• It reduces the CBC's ability to use capital to achieve its corporate mandate. The CBC cannot borrow for working capital needs and most of its operating revenues come from government funding. If the CBC has to use its capital to fund solvency deficits, it will have to reduce its operating expenses, and potentially to reduce services to Canadians.
  • It generates financial uncertainty due to contribution volatility. Such volatility could be reduced through more conservative pension fund investments, such as the use of RRBs and long-term bonds to better match the plan's liability. This approach would however decrease the long-term expected rate of return on plan assets, resulting in a significant increase in the going-concern liability and current service cost (lower discount rates mean higher liabilities). It is therefore not viable since it would increase cost or would require reduction in benefits in the long-term.
  • In the medium-term, solvency funding may produce important going–concern surplus. This would result in pressures to increase benefits.
  • It penalizes sponsors having pension plans providing guaranteed indexation. Pension plans are implemented on a voluntary basis and guaranteed pension indexation is encouraged since it protects the members' purchasing power. However, in practice, sponsors providing guaranteed indexation have been penalized in recent years since they have larger solvency deficiencies due to fluctuations in RRB rates, and they have smaller room for plan improvements (e.g. non-indexed pension plans can provide ad-hoc pension increases).
  • With these rules, the CBC is not comparable with Ontario organizations since funding requirement is much lower and flexible in Ontario. If the Ontario solvency rules were applied to the CBC Pension Plan, it would have a significant solvency surplus as at June 30, 2005 instead of a deficit.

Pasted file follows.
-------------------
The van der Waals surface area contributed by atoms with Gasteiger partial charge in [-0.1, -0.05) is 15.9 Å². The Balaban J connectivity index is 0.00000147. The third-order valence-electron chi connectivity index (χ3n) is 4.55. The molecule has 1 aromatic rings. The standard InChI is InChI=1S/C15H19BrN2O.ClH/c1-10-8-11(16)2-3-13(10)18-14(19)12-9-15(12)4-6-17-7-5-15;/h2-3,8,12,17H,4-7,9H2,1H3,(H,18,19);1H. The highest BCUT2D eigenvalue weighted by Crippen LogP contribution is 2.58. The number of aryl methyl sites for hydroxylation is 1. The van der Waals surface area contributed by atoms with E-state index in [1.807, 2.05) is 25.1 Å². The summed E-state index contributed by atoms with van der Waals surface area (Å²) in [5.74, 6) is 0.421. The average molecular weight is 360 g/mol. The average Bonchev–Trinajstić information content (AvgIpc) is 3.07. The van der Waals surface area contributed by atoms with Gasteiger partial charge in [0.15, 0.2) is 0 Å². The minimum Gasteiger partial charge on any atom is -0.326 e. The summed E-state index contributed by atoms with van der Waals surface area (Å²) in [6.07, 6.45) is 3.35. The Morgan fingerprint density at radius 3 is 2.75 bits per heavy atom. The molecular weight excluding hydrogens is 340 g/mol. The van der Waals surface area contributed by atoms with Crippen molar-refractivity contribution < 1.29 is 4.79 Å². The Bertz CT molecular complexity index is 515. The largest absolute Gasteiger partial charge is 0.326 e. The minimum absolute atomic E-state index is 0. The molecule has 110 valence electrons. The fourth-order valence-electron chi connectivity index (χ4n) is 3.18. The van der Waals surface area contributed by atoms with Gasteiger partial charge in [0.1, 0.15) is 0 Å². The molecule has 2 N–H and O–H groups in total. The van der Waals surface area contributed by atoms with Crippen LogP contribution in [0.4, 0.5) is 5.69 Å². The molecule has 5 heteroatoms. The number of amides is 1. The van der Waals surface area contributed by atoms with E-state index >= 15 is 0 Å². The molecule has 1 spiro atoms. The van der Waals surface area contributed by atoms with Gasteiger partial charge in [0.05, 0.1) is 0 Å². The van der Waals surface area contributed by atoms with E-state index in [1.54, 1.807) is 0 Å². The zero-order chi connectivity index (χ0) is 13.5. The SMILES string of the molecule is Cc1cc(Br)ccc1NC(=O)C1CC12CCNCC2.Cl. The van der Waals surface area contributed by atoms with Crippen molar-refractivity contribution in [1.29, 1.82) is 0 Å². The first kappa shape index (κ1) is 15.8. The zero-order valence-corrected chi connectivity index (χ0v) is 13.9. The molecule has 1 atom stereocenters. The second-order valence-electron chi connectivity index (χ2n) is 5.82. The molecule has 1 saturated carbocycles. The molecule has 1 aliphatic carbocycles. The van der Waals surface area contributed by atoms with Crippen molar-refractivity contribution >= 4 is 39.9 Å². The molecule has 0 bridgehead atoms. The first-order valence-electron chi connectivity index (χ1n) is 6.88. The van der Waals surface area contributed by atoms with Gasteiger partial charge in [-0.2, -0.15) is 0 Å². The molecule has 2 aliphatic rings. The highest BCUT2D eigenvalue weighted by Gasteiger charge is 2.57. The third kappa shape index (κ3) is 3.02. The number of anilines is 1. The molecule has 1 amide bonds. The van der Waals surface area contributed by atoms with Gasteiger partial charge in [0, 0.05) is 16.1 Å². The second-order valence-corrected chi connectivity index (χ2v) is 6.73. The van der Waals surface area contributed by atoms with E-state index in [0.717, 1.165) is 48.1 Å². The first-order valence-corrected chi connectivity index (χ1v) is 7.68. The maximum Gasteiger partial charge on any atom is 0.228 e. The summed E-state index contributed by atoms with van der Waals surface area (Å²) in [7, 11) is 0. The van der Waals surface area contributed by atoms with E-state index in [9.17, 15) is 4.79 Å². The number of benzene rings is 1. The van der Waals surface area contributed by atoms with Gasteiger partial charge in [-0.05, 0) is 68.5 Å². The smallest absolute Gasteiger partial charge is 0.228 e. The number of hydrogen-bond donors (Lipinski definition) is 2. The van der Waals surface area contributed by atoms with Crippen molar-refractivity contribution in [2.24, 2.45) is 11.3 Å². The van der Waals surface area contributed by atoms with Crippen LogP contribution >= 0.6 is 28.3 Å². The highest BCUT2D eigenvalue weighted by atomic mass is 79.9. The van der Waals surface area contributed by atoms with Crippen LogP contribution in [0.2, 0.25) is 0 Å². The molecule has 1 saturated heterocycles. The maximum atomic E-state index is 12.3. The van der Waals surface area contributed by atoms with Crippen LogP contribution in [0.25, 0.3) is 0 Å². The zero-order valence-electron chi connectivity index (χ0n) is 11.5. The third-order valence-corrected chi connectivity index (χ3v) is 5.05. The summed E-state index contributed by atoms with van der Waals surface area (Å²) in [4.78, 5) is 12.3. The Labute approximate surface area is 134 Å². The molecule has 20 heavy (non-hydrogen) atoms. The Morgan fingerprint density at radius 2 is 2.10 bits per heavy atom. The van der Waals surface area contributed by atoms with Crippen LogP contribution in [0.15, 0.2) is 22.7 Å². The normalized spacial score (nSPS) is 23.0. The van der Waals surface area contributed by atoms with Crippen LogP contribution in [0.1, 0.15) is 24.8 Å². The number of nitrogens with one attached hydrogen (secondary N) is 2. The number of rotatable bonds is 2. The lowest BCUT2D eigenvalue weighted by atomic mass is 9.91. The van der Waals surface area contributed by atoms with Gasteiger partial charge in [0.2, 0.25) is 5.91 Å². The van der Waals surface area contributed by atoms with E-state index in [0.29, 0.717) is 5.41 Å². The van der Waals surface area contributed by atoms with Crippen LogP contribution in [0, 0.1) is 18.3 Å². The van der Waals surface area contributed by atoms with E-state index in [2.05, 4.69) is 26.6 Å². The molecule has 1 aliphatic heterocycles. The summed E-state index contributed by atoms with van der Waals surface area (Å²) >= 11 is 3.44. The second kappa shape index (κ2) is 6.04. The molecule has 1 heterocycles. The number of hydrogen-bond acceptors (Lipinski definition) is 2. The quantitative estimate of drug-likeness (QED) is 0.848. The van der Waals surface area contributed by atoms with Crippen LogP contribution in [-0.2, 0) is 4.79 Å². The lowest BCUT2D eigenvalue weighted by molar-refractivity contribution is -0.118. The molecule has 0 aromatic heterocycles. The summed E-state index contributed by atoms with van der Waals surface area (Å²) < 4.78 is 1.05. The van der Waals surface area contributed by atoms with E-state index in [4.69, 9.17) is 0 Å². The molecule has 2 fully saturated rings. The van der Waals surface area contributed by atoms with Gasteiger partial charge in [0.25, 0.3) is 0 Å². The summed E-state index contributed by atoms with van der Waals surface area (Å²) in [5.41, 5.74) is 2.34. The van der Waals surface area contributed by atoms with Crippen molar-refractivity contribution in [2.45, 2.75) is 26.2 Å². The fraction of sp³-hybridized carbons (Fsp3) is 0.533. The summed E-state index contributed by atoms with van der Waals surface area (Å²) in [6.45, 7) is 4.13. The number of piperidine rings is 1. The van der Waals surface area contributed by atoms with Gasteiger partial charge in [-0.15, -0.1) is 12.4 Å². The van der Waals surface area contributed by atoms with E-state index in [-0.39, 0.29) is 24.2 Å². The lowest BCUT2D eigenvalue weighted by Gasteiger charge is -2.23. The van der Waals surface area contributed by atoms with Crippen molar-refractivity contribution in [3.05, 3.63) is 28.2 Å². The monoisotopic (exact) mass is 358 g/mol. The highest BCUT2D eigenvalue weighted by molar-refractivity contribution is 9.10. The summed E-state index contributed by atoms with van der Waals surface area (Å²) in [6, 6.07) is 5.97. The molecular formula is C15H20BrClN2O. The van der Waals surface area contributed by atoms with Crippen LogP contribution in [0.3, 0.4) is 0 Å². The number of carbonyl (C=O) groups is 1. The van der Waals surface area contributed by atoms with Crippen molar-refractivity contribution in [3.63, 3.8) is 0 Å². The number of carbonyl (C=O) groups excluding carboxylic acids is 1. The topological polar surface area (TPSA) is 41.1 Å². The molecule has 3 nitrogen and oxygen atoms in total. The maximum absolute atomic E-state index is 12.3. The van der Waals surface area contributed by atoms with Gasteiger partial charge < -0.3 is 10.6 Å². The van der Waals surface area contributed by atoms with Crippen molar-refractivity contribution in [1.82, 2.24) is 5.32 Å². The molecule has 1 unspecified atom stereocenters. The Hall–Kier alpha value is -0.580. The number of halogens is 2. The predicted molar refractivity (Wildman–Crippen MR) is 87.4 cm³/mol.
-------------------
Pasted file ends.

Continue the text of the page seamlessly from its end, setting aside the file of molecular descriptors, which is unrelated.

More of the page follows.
Based on the above, and given that CBC's assets and obligations are those of the federal government, it is our view that the CBC Pension Plan should not be subject to solvency funding requirements.

Alternatives for solvency funding

Without any prejudice to our preferred position stated above, and in the event that the Department of Finance is unwilling to exempt the CBC Pension Plan from solvency funding, we would like you to consider the following alternatives:

  • More flexibility on approach used to determine the solvency liability[1] should be provided. On plan wind-up, almost all CBC Pension Plan liabilities, or about $4B, would have to be settled through annuity purchase. This is considered a "theoretical" exercise since the size of the plan would require buying close to 20% of the total RRBs issued by the Government of Canada, given that the plan's indexation is linked to CPI increases. Also, buying annuities may not be the preferred approach of CBC's shareholder, that is the Government of Canada, from a cost point of view. An alternative approach achieving full immunization of liabilities could be appropriate. The investments would still include RRBs, but would also use an overlay to include exposure to corporate bond market, which would make sense from a market and a cost perspective.
  • Longer amortization periods for organizations with high credit rating and/or backed by the government. The amortization period would also reflect the size of the solvency deficit. For a highly rated organization like CBC, this could work as follows:
  • No funding would be required for a deficit of less than 5% of assets. However, sponsors could not take contribution holidays if the solvency surplus is less than 5% of assets. The rationale for these rules could be that small variations around the breakeven point are normal temporary deviations.